That gave Braves outfielder Reed Johnson just enough time to sprint out of the dugout and land a flying elbow on Gomez, as he argued with the catcher. Which led to a brawl where Freeman decked Aramis Ramirez. A fight which it's hard to argue the Braves weren't looking for in the first place.
I have never seen a catcher refuse to allow a hitter to touch home plate on a home run. I have never heard of it happening, certainly never as some post-hoc, "protecting the sanctity of the game" temper tantrum. If Brian McCann feels so strongly about something Carlos Gomez has done to him that he wants to fight about it, then Brian McCann can take off his catcher's gear and tell Carlos Gomez to meet him in the parking lot.
But that's not what happened here, because what happened here is baseball. What happened here is, Carlos Gomez ticked Paul Maholm off, Paul Maholm ticked Carlos Gomez off, and in their next meeting, Carlos Gomez hit some of Maholm's slop to Jupiter. That happens sometimes. Other times, Gomez keeps up those ridiculous swings of his and strikes out. If Paul Maholm wanted that second outcome, maybe he should've thrown better pitches. And if Maholm or the Braves are still offended after the trot -- which their own player instigated by hitting Gomez in the first place -- then they can plunk him again, if there's still some bizarre, unwritten rule they think they need to respect.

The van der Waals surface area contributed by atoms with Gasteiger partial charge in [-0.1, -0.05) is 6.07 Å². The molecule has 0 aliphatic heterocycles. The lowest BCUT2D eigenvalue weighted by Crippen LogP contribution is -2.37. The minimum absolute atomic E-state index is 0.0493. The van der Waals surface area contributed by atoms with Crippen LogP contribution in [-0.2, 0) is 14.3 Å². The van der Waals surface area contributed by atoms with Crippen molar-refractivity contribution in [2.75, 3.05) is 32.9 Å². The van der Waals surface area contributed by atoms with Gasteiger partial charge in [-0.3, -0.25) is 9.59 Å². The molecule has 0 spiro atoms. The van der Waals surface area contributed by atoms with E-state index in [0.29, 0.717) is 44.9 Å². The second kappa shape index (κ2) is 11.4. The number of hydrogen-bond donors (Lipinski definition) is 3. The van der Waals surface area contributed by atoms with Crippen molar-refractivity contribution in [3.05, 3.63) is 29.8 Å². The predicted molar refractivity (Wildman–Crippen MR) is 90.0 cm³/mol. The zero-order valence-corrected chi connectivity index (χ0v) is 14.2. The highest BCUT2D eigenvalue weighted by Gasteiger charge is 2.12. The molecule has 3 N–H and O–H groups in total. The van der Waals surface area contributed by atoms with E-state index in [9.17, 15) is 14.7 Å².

A catcher blocking the plate on a home run trot, though? That's not old-school baseball. That's not protecting any code. Only Johnson and Gomez will be disciplined, each receiving a one-game suspension, but there should have been a suspension for McCann for at least the last three days of the season, if not a playoff game as well. (McCann left Thursday night's game with a right adductor strain and is considered day to day.) There should be a suspension for Freeman, too -- and I don't want to hear anything more about his "MVP case." He already didn't have the numbers to win it, but any claim he had to "the intangibles" gets tossed out the window, now that he's shown he's willing to get himself tossed from a game his team needed to win (and didn't), to keep pace in the race for homefield advantage, because he felt like clocking someone, and Aramis Ramirez was close at hand.
That's the thing about the Braves: As cartoonish as Kirk Gibson's Diamondbacks can get at times, at least they're consistently on the side of being boring, serious mopes. Right now, led by McCann, Atlanta just seems to be looking for a fight.
One might expect that to be a problem if the Braves draw the Dodgers, who have had trouble with Arizona, but I don't think so. The teams that Atlanta challenged were the Nationals, Marlins and Brewers -- disappointments in 2013, teams clearly inferior to the Braves, and teams they could afford to jerk around because they were so far ahead in the standings. That won't be the case in October, when Atlanta will face tougher teams, not to mention the danger of getting bounced from the playoffs in a short series.
No, when confronted by a team that's a real threat, I expect that the Braves will be on their best behavior.